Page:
In her presentation at the virtual event, Melissa Clark, a professor at the School of Public Health with expertise as a methodologist in survey research, characterized the results of the perceptions of health and well being were “mediocre at best” for many Rhode Islanders, with scores only in the 50-60 percent range and generally lower in the core cites.

Clark further said that the 2020 results analyzed in the RI Life Index “should be viewed specifically through the lens of the COVID-19 pandemic.”

Unlike the 2019 RI Life Index, when the survey was conducted during the spring months, the 2020 RI Life Index surveys were conducted during the summer months, because it would have been inappropriate to conduct the surveys in the spring this year, given that it would have been at the beginning of the state’s stay at home orders, “a time which none of us believed was appropriate to conduct a survey.”

Further, Clark emphasized that no comparison was being made to the 2019 RI Life Index findings, because “two data points do not allow us to say anything about a trend in one direction or another; we need at least three data points to make any comments about trends.

Clark also talked about the importance of the creation a new community group, the RI Life Index Coalition, which brought together “thought leaders and subject matter experts to be sure that we were asking questions in the right content areas, so that the Index can be used as a resource for organizations working to improve the lives of Rhode Islanders and develop viable solutions to the barriers identified.”

Methodology
The robust data analysis in the 2020 RI Life Index featured interviews conducted between July and August in 2020, both in English and Spanish, with 2,126 surveys completed, with an intentional over-sampling of Black and Latinx Rhode Islanders, asking 18 questions. There were 650 surveys conducted by landline, 966 by cellphone, and 5610 through a web survey tool.

In addition to segmenting the survey responses by age, gender, education levels, sexual orientation, wealth, and race/ethnicity, the survey also broke down where the respondents lived, differentiating between core cities – Woonsocket, Pawtucket, Providence and Central Falls, where 25 percent or more of children are living the federal poverty levels – and other areas of the state.

In terms of demographics, half of the survey participants were female, and half were aged 18 to 49. One-third reported having a high school education or less. One-quarter lived alone; one-third lived in households with at least one child younger than 18, and one-third lived in a household in which at least one person had a disability. Half of the participants reported household incomes of less than $50,000.

The majority of respondents identified themselves as “non-Hispanic white, heterosexual/straight, and living in a non-core city.”

As part of the data collection for the 2020 RI Life Index there was an oversample of Black and Latinx participants, with responses from more than 250 individuals who identified themselves as Black or African American, and more than 560 individuals who identified themselves as Latino or Hispanic.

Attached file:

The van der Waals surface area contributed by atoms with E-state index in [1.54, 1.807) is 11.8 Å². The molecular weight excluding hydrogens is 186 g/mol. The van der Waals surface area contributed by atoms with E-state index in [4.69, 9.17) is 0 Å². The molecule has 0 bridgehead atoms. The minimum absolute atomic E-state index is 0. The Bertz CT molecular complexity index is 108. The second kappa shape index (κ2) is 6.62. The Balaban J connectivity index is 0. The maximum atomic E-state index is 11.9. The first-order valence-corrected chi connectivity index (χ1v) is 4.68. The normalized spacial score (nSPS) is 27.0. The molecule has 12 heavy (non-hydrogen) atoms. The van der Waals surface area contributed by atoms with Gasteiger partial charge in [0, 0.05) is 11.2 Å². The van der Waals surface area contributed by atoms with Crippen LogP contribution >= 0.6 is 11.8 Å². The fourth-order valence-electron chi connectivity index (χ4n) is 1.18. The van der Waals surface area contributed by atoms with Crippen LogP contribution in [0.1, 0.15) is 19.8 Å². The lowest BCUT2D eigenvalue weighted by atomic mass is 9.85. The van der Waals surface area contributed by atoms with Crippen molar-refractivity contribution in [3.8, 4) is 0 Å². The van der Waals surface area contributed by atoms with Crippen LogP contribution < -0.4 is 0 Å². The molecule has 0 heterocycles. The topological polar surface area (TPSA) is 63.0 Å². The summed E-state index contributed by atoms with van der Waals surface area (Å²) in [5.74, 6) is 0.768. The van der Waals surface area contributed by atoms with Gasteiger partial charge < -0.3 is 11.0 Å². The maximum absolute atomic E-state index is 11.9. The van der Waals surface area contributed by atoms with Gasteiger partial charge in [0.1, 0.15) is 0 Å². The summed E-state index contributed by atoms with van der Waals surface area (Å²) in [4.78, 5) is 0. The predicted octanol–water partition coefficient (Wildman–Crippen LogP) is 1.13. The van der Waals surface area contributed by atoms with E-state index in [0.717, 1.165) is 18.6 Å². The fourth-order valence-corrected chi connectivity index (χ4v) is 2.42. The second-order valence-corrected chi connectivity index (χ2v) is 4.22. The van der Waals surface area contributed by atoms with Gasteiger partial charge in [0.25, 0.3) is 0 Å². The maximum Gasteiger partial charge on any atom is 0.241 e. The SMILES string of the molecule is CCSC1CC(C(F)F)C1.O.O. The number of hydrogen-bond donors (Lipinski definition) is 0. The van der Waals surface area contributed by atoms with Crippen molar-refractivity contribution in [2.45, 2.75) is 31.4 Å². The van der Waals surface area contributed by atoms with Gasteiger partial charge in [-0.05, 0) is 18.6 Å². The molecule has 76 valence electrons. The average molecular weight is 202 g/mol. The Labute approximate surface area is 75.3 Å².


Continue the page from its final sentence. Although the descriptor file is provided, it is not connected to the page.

The interviews were conducted in partnership with the Siena College Research Institute, which has more than 40 computer assisted telephone interviewing stations and more than 100 experienced interviewers who were trained specially for the RI Life Index project.

Follow-up questions
ConvergenceRI asked a number of follow-up questions following the virtual event, which Carolyn Belisle, the managing director of community investment at Blue Cross Blue Shield of Rhode Island, answered.

“These are all great questions,” Belisle said. “Our partners at Brown reinforce how important it is to convey the limitations of the RI Life Index survey data, especially in regard to your questions about data integration. The RI Life Index survey method is designed to be anonymous. Respondents are de-identified and all possible identifying characteristics are separated from the publicly available data.”

Belisle continued: “This intentional survey method allows for greater participation and typically richer data, which can then be used to reinforce existing data resources. The only identifier within our evaluation is the ZIP Code, which allows us to present results at a geographic level, but limits the ability for full integration of these results with other data sources.”

Further, Belisle said: “The principal survey methodologist for the RI Life Index suggests triangulation [vs. integration] of the data – that is, using or looking at it with multiple measures/data sources to capture or highlight opportunities or areas of greatest need.”

ConvergenceRI: Can the data collected as part of the second annual RI Life Index be integrated with the data collected by Health Equity Zones as part of their survey of community needs?
BELISLE: [See the response above regarding integration of data.] We are working with Chris Ausura, co-director of the Health Equity Institute at the R.I. Department of Health, and Morgan Duffney, Health Equity Zone program assistant at the Health Equity Institute, to facilitate specific sessions with the Health Equity Zones.

ConvergenceRI: In particular, ONE Neighborhood Builders has done a recent survey of the residents they serve about the most pressing needs during the COVID-19 pandemic. How can those findings be integrated with the findings of the RI Life Index?
BELISLE: [See the response above regarding integration.]

ConvergenceRI: United Way of Rhode Island is working on creating a database resource cataloguing all of its 211 calls. Is there a way to cross-correlate the datasets that United Way is developing with the RI Life Index findings?
BELISLE: [See the response above regarding integration.]

ConvergenceRI: Is there a way to translate the findings from the RI Life Index into actionable programs? Such as, transportation needs related to public transit?
BELISLE: We hope that stakeholders find utility in the findings of the RI Life Index. The RI Life Index offers a unique window into what state residents see as community strengths and those they believe to be significant challenges.

The RI Life Index provides further recognition of the need and also the framework for what needs should be prioritized. We hope these results compel action. Blue Cross will continue its investment in safe and affordable housing with the second year of the housing-focused BlueAngel Community Health grants going into effect in 2021. We are also exploring other opportunities with additional partners as well.

ConvergenceRI: Were there any specific inquiries related to the perceptions of the threat from climate change?
BELISLE: No, this was not a topic we included. We had so many topics we needed to ask about and we also had to be mindful of limiting the number of questions to ensure a high rate of participation.

To read full story: http://newsletter.convergenceri.com/stories/how-rhode-islanders-see-themselves-during-a-time-of-covid,6189

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Richard Asinof
Richard Asinof, ConvergenceRI

Richard Asinof is the founder and editor of ConvergenceRI, an online subscription newsletter offering news and analysis at the convergence of health, science, technology and innovation in Rhode Island.